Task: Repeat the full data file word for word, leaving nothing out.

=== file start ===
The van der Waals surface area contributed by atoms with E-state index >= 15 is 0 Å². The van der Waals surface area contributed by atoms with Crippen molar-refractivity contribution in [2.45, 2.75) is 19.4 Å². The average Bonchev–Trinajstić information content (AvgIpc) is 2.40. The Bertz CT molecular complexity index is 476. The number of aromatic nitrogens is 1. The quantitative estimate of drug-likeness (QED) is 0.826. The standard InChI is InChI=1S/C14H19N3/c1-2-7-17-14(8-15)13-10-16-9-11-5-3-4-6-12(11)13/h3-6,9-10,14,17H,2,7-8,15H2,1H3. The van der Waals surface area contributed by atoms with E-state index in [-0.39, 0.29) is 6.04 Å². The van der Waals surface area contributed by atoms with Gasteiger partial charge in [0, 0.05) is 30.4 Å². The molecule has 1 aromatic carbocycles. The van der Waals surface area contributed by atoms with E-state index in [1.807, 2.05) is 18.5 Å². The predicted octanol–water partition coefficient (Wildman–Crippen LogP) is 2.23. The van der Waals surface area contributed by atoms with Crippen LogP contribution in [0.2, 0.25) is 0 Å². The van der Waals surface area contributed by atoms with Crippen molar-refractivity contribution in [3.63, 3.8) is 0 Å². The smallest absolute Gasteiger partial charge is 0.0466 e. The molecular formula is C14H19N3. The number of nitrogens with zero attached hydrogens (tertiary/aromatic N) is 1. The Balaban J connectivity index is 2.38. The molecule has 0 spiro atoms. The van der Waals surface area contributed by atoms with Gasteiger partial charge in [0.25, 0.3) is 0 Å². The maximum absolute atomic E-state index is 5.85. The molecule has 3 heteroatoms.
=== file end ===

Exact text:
The van der Waals surface area contributed by atoms with E-state index >= 15 is 0 Å². The van der Waals surface area contributed by atoms with Crippen molar-refractivity contribution in [2.45, 2.75) is 19.4 Å². The average Bonchev–Trinajstić information content (AvgIpc) is 2.40. The Bertz CT molecular complexity index is 476. The number of aromatic nitrogens is 1. The quantitative estimate of drug-likeness (QED) is 0.826. The standard InChI is InChI=1S/C14H19N3/c1-2-7-17-14(8-15)13-10-16-9-11-5-3-4-6-12(11)13/h3-6,9-10,14,17H,2,7-8,15H2,1H3. The van der Waals surface area contributed by atoms with E-state index in [-0.39, 0.29) is 6.04 Å². The van der Waals surface area contributed by atoms with Gasteiger partial charge in [0, 0.05) is 30.4 Å². The molecule has 1 aromatic carbocycles. The van der Waals surface area contributed by atoms with E-state index in [1.807, 2.05) is 18.5 Å². The predicted octanol–water partition coefficient (Wildman–Crippen LogP) is 2.23. The van der Waals surface area contributed by atoms with Crippen LogP contribution in [0.2, 0.25) is 0 Å². The van der Waals surface area contributed by atoms with Crippen molar-refractivity contribution in [3.63, 3.8) is 0 Å². The smallest absolute Gasteiger partial charge is 0.0466 e. The molecular formula is C14H19N3. The number of nitrogens with zero attached hydrogens (tertiary/aromatic N) is 1. The Balaban J connectivity index is 2.38. The molecule has 0 spiro atoms. The van der Waals surface area contributed by atoms with Gasteiger partial charge in [0.25, 0.3) is 0 Å². The maximum absolute atomic E-state index is 5.85. The molecule has 3 heteroatoms.